With ample mainstream media presence and with a strong output of social media content/propaganda, it is no surprise that the radical Islamist group ISIS (ISIL, IS, Da’ish) is on the minds of many of those in the western world. Calgary in particular, where I am located, has seen a number of young men who were radicalized in the city, appear in propaganda videos for ISIS (see here, here and here). In light of this, Calgarians and Canadians on the whole are growing increasingly concerned about this group that at once seemed to be far away, but is gradually creeping closer to home. More specifically, people are beginning to question the foundations of ISIS in order to better understand why it came about, why it is so violent and what can be done to stop it.
Alireza Doostdar states in his article “How Not to Understand ISIS,” the group is based on “… a combination of cosmological doctrines, eschatological beliefs and civilizational notions – usually thought to be rooted in Salafi Islam”. Doostdar’s piece discuss the misconceptions around Islam (specifically Salafi Islam), the phenomena of ISIS and the relation between the two. He contends that what is known about the group comes primarily from their own propaganda. Thus, their coverage in the mainstream media is informed by and reflective of a “homogenous view” that inadvertently serves the group’s initial purpose. However, as Doostdar and many other academics who have studied the region have noted, ISIS and its followers did not form in a vacuum and miraculously appear into a peaceful, prosperous Iraq and Syria. “ISIS emerged from the fires of war, occupation, killing, torture and disenfranchisement”. This sentiment is oddly (maybe conveniently) omitted when discussing what caused this new terror in the Middle East to come to being.
Doostdar makes many interesting points when arguing for a more sophisticated and nuanced understanding of the Middle East’s most prominent current day problems. He points to the fact that a large number of ISIS recruits were local Iraqis, imprisoned for opposing the authoritarian rule of Nuri Al-Maliki. He also suggests that there is a wide array of ideological motivations that might lead people to join ISIS that are ignored. Doostdar cites Michael Muhammad Knite, a journalist and novelist who contemplated fighting Jihad in the 1990s Chechen war on the basis of ‘fight for freedom, wherever there’s trouble’ – something he learned from the GI. Joe theme song.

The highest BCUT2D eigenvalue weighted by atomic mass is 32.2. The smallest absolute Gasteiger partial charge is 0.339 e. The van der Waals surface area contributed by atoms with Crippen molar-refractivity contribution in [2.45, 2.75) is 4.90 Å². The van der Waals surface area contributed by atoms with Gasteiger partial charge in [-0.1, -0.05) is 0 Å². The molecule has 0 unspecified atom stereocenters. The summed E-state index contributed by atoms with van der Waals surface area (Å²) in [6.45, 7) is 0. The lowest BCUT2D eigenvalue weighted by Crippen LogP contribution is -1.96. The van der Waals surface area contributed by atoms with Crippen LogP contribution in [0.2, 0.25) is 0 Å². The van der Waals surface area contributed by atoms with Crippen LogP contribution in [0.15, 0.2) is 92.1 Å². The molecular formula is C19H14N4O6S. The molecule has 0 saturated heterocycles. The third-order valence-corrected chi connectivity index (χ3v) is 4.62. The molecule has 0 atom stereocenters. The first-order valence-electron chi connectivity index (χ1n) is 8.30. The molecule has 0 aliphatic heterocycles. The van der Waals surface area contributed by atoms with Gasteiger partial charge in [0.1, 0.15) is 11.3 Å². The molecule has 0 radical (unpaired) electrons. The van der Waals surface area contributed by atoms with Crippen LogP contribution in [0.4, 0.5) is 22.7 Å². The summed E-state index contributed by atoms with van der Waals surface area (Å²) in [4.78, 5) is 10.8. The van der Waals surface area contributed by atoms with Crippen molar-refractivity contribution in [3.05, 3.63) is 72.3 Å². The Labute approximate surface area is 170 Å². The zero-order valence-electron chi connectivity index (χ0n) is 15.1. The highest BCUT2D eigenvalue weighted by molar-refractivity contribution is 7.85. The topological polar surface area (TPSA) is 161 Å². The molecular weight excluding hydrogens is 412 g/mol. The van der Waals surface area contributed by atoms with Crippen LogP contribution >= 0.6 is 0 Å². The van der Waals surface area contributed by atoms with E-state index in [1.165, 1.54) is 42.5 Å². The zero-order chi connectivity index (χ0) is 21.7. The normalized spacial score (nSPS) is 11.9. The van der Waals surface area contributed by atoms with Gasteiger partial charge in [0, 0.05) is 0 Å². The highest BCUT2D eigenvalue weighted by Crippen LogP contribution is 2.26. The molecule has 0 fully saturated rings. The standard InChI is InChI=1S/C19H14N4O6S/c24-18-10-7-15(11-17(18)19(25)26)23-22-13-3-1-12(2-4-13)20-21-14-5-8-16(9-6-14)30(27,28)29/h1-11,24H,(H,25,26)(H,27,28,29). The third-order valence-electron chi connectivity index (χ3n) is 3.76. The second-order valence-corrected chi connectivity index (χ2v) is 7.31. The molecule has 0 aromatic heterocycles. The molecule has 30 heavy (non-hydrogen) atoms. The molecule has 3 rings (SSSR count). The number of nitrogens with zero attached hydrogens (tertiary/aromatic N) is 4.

If one willing to step away from the pervasive air of Islamophobia in our media, and by extension our public thought (or if one simply does not accept it to begin with) Doostdar’s points become extremely hard to refute. The reliance on the zealous belief in Salafist Islam as the sole motivator for ISIS’ creation and actions, seems to me, a lazy and lacking explanation. The idea that those people who comprise ISIS are all blood-thirsty adherents to Salafist Islam most definitely falls into an area of orientalist narratives that serve to create an ‘us’ against ‘them’ mentality. Even Doodstar points this out: Is beheading really any worse than being blown to bits by a drone? Is it not so much a matter of what violent means, but whom is using them? Make no mistake, I personally find the actions of ISIS grotesque and unacceptable. However, oversimplification of the issues+ that have led to the rise and growth of ISIS are a disservice to our intellect and free PR for ISIS recruiters.